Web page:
Steps for home sellers
Research prices: Access to the MLS would be great, but daily driving tours of the area are also useful.
Set a price: Setting it too high could limit the amount of buyer interest; too low could cut into profits.
Get ready to show: Small fixes, such as changing old doorknobs or cleaning the garage, can improve the appearance of a home. Hire an inspector to check for any needed repairs.
Marketing: Newspaper ads, fliers, yard signs and Web sites like craigs list.com provide options in addition to the "for sale by owner" Internet sites.
Make the sale: Sellers can hire a lawyer to help with negotiation and legal matters, and either hire their own title company or get one through one of the Web sites.
MIRAMAR — Despite the glut of homes on the market, falling prices in many areas, and competition from bargain-basement foreclosures, plenty of homeowners still want to sell their properties without a real estate agent. • For the intrepid and value-minded homeowner, selling a home without an agent has some distinct advantages: saving the typical 6 percent commission, no conflicts of interest, and more control over the process. But going solo also can be time consuming and mentally taxing. Sellers must research the market, advertise and show the home, negotiate with buyers, and know the legal and financial details behind real estate transactions.
Seller does his homework
One recent successful seller was Jim Seidel, in Miramar, about 18 miles north of Miami. With skidding prices and slow sales, Seidel wanted to avoid paying the commission.
He noticed that a neighbor was in foreclosure and the house was for sale. So he found out the price and slashed his asking price on his Internet listing by about $100,000, to $355,000, and sold his home in just five weeks.
"We wanted to sell it right away, rather than wait, because we figured the prices would keep falling. We did a quick price comparison and we priced it fairly," he said.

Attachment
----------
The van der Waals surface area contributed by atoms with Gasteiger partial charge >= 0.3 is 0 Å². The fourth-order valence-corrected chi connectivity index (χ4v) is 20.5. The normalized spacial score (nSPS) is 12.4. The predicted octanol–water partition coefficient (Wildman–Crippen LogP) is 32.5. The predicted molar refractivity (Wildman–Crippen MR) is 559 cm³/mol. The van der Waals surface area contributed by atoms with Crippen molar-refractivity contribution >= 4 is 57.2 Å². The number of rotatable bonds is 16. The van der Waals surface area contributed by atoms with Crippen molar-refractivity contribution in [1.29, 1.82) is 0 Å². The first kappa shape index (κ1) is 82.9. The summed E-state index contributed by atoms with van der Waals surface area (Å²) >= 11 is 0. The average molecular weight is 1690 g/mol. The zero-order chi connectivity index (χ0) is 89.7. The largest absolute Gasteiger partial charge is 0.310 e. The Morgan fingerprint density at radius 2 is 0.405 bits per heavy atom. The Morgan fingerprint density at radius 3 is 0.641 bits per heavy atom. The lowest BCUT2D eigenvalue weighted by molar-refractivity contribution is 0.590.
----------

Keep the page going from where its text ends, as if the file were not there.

Of course, real estate agents have their benefits. They have access to the Multiple Listing Service, they pay for advertising and marketing, and they can often devote more time to showing the property than an owner can. The ideal agent also has a more sophisticated knowledge of the local market and contract laws, and can provide negotiation and screening skills that are integral to securing a buyer.
"Buyers want negotiation skills . . . If you don't have an intermediary, you can be at a disadvantage," said Walter Molony, a National Association of Realtors spokesman.
Just 12 percent brave it
Last year, 12 percent of sellers skipped the real estate agent, down from a peak of 18 percent in 1997, according to an NAR survey. Why? The complexity of real estate transactions has increased, as has the time to market a property, the survey said.
But spending that time may be worth it for some sellers.
A study last year by Stanford University analyzed housing transactions on its campus over 26 years. It found that using a broker did not significantly affect either the average initial asking price or the average selling price of a home in the sample — indicating that brokers did not "pay for themselves by obtaining prices high enough to offset their commissions."
The Stanford campus study did show that using a broker led to a quicker sale.
Online listing services like BuyOwner.com, FSBO.com and ForSaleByOwner.com have packages that are priced differently, based on services provided.